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Christian Cooper via AP
Image from May 25, 2020, video shows Amy Cooper calling police at Central Park in New York. (Christian Cooper via AP)
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A woman labeled “Central Park Karen” lost a lawsuit in which she claimed her former employer unfairly branded her a racist and fired her after she was caught on video calling the police on a Black birdwatcher.

Amy Cooper, 43, sued San Mateo-based Franklin Resources — more widely known as Franklin Templeton — in May 2021, claiming it publicized the incident on Twitter and falsely claimed it conducted an investigation before firing her.

Cooper lost her job in the company’s New York office the day after the May 2020 incident.

U.S. District Judge Ronnie Abrams on Wednesday threw out the lawsuit, rejecting her claims of racial and sexual discrimination and defamation.

A video posted on Twitter by the sister of birdwatcher Christian Cooper — no relation to Amy — showed the woman calling 911, complaining an African American man was threatening her and her dog. Amy Cooper made the call after Christian Cooper asked her to leash her dog, as was required in that area of Central Park.

The video went viral, with more than 40 million views, during a national discourse on systemic racism.

Cooper argued the encounter became “international news as a racial flashpoint” and misportrayed her as a privileged White woman because Franklin Templeton cited the incident on Twitter. But the judge rejected the claim.

“The Central Park incident coincided exactly with the date of George Floyd’s murder in Minneapolis, an event which similarly sparked intense discourse nationwide on issues of racial justice and policing,” Abrams wrote. “The contents of the viral video, as well as the dialogue surrounding it both in the media and on social media, were already matters of public knowledge when defendants’ May 26 tweet was posted.”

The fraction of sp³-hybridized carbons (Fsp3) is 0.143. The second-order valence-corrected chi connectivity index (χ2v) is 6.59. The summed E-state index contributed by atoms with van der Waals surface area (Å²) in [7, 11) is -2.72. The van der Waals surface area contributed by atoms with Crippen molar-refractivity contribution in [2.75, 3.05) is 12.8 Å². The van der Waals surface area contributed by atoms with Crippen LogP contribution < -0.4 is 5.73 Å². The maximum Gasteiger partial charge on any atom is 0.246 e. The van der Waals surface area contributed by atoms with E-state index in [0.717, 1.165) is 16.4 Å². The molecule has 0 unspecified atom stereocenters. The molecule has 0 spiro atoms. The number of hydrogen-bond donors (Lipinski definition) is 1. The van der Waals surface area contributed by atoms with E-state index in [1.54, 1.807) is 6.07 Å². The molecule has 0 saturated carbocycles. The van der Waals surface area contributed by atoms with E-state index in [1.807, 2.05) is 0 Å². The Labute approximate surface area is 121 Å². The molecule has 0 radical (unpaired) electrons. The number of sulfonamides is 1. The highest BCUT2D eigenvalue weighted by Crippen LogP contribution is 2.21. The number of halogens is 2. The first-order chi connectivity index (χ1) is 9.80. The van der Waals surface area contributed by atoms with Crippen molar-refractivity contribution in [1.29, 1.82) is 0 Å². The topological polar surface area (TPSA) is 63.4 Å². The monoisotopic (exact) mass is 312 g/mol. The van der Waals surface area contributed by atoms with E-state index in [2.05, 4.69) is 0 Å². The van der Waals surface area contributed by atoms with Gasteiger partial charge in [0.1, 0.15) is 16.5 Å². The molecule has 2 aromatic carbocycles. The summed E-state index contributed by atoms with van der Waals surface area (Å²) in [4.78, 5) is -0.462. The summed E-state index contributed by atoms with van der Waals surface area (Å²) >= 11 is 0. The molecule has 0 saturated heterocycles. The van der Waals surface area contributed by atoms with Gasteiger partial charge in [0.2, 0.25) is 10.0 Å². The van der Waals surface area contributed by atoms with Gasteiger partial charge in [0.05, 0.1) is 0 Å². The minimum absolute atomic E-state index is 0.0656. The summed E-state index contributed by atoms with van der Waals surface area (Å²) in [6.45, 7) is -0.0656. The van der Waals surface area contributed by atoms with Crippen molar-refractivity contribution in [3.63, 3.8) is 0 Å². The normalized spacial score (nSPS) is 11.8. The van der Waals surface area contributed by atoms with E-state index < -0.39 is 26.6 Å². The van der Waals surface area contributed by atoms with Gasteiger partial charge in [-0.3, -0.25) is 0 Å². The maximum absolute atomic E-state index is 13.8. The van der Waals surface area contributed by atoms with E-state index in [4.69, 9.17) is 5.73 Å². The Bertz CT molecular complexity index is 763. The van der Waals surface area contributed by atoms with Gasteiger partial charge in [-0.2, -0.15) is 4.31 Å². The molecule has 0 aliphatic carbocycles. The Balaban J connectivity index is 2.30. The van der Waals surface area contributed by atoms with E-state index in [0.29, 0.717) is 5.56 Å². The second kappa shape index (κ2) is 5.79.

Cooper’s attorneys didn’t immediately respond to an email seeking comment on the decision.

Cooper pointed to three male employees who she said were treated more favorably after engaging in similar conduct, but Abrams said that comparison doesn’t apply because the misconduct they engaged in, “which runs the gamut from plagiarism to insider trading to a felony conviction, is simply too different in kind to be comparable to her conduct in this case.”

The judge also rejected Cooper’s claims of defamation over a company tweet that said they had fired her after conducting an internal review and “do not tolerate racism of any kind,” as well as a comment from Chief Executive Officer Jenny Johnson in an interview about the incident. Abrams said any implication from the tweet that Cooper is a racist is an opinion and that the statement didn’t indicate the company considered any information not already known to the public.

Franklin Templeton said in a statement that it is pleased that the court has agreed that the claims should be dismissed and that it continues to believe the company responded appropriately.

Cooper had worked at Franklin Templeton since 2015 and was a vice president in charge of managing the firm’s insurance portfolio. A native of Canada, she had an undergraduate degree from the University of Waterloo in Ontario and an MBA from the University of Chicago.

Concerning the Central Park incident, the Manhattan District Attorney’s Office last year dropped a misdemeanor charge against Cooper after she completed education and therapy classes on racial equity. She had been accused of falsely reporting an incident in the third degree.

The case is Cooper v Franklin Templeton, 21-cv-4692, US District Court, Southern District of New York (Manhattan.)

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